Moonstone vs Opal: How These Gemstone Differ

For many people, the appearance of their jewelry isn’t complete without a gemstone attached to it. It’s hard to blame gemstone enthusiasts, as adding gems can elevate the beauty of all kinds of jewelry. Using either moonstone or opal on your jewelry can hardly be a wrong move as they are two beautiful stones.

What is Moonstone?


Moonstone, a member of the feldspar family, gets its name from its extraordinary visual qualities—looking at one is like looking at the moon itself. Moonstone’s unique and rather enchanting appearance means that it has been attributed spiritual significance throughout history. 

According to Hindu mythology, moonstone is created when moonbeams become solid. It was revered in ancient India and was linked to the gods of the moon by the Romans and the Greeks. When the moon was full, they thought holding a moonstone in your mouth would allow you to see into the future.

Between roughly 1880 and the start of World War I, the moonstone enjoyed particular vogue. This may be connected to the notion that the gemstone had spiritual powers, which were highly common back then. During the hippie movement of the 1960s, it rose to popularity again.

Moonstone Ring
Moonstone Ring

Moonstone is found in countries like Brazil, Madagascar, Tanzania, and Myanmar, with Sri Lanka and India as the two most notable places you can find them. Indian moonstone is renowned for its magnificent rainbow hues. On the other hand, the Sri Lankan moonstone is best recognized for its stunning blue tones, which are sadly becoming harder to locate.

Despite its name and membership in the feldspar family, Rainbow moonstone is a variety of labradorite. The most common type of moonstone comes from the mineral adularia, derived from a mining site in Switzerland called the Adular mountains. “Adularescence,” a word that describes the stunning appearance of moonstones, also derives from adularia.

The intergrowth of two different feldspars with varying refractive indexes causes adularescence. The adularescence can provide the appearance of motion as light moves across the gem’s surface, almost as if the rock has a spirit blazing from within.

What is Opal?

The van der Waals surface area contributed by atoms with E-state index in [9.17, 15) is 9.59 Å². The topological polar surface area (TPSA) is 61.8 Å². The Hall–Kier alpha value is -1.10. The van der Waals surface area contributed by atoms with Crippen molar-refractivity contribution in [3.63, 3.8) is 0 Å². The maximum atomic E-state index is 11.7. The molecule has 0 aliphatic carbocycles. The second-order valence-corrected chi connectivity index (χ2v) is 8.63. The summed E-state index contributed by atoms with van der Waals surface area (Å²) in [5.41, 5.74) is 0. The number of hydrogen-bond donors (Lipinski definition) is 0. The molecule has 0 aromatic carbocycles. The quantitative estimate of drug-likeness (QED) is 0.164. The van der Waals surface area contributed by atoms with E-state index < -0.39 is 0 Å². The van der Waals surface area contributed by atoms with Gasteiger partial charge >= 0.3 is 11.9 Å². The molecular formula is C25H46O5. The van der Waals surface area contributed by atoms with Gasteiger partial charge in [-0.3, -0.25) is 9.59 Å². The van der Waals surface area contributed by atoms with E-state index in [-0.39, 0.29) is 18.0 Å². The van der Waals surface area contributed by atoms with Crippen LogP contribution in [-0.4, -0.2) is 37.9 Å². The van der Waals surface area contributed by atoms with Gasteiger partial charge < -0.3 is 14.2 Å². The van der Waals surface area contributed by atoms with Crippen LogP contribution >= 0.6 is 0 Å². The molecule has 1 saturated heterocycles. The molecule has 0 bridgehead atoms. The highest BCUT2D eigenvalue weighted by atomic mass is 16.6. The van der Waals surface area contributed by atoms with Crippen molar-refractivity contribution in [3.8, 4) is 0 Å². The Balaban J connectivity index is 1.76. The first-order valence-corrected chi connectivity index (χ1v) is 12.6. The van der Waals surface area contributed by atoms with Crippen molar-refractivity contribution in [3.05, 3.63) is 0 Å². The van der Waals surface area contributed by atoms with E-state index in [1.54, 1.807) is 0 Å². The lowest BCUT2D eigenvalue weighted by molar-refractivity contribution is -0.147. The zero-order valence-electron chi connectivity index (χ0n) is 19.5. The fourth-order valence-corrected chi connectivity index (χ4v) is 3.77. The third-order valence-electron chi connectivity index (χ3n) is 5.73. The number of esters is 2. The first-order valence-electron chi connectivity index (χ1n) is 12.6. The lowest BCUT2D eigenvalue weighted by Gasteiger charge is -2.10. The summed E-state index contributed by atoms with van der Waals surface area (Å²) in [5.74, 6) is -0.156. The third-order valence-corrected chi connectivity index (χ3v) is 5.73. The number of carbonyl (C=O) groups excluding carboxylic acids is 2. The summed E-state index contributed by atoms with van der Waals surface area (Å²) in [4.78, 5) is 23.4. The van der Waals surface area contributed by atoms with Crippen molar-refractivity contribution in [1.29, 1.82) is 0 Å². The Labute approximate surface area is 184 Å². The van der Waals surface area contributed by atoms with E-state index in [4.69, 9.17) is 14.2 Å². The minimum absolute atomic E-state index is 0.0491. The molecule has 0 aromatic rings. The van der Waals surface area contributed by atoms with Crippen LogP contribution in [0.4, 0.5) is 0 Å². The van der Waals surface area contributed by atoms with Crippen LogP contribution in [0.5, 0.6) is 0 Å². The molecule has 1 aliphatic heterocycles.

Opal is a kind of silicon dioxide that shares quartz’s chemical composition. Opal, on the other hand, is distinctive because it is highly hydrated, with its water content making up between 3 and 21% of the stone’s weight. Opal is a softer and more fragile stone than quartz because of its high water content.

Opal can be found in the fissures of practically any type of rock and is often deposited at a very low temperature. Gemologists classify the stone as an amorphous mineraloid because of its chemical composition, which means it lacks a clearly defined crystal structure.

Opal Ring
Sterling Silver Opal Ring

This stone is randomly distributed, with no discernible internal pattern, unlike a stone like quartz, which has a definite crystal shape. This dispersed nature is what gives beautiful opals their vibrant color play. The light will enter the stone and reflect off the sporadic particles inside, giving off the beautiful colors you see.

Opal’s transparency, translucence, and opaqueness can vary according to the conditions in which it formed. The background color can ultimately be white, black, or any other hue in the color spectrum. The most common opal colors are white, gray, and green. Black opals are the most uncommon and expensive.

Natural Australian solid Opal
Natural Australian Opal (Source: @Ben Zheng)

Australia and Ethiopia are the primary sources of opal. However, due to conflicting extraction claims, determining which of the two countries dominates the market has been challenging. Additionally, it is challenging to compare the output of the two nations due to the disparate measurement systems.

Comparing Moonstone and Opal